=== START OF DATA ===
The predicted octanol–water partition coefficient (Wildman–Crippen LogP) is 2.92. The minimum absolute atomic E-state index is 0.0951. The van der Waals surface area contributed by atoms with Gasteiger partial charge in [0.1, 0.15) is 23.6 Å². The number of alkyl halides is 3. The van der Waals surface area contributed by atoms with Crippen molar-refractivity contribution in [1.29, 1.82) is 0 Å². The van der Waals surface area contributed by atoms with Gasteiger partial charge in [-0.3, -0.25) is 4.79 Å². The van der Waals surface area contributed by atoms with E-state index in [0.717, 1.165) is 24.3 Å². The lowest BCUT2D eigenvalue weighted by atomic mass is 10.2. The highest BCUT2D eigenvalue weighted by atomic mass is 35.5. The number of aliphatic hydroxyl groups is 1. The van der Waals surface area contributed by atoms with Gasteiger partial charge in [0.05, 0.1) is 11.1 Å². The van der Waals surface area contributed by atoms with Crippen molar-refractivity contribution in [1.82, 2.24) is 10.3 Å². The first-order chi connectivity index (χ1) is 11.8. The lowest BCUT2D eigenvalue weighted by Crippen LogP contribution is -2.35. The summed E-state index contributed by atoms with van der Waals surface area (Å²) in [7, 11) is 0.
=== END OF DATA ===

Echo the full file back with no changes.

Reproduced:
The predicted octanol–water partition coefficient (Wildman–Crippen LogP) is 2.92. The minimum absolute atomic E-state index is 0.0951. The van der Waals surface area contributed by atoms with Gasteiger partial charge in [0.1, 0.15) is 23.6 Å². The number of alkyl halides is 3. The van der Waals surface area contributed by atoms with Crippen molar-refractivity contribution in [1.29, 1.82) is 0 Å². The van der Waals surface area contributed by atoms with Gasteiger partial charge in [-0.3, -0.25) is 4.79 Å². The van der Waals surface area contributed by atoms with E-state index in [0.717, 1.165) is 24.3 Å². The lowest BCUT2D eigenvalue weighted by atomic mass is 10.2. The highest BCUT2D eigenvalue weighted by atomic mass is 35.5. The number of aliphatic hydroxyl groups is 1. The van der Waals surface area contributed by atoms with Gasteiger partial charge in [0.05, 0.1) is 11.1 Å². The van der Waals surface area contributed by atoms with Crippen molar-refractivity contribution in [1.82, 2.24) is 10.3 Å². The first-order chi connectivity index (χ1) is 11.8. The lowest BCUT2D eigenvalue weighted by Crippen LogP contribution is -2.35. The summed E-state index contributed by atoms with van der Waals surface area (Å²) in [7, 11) is 0.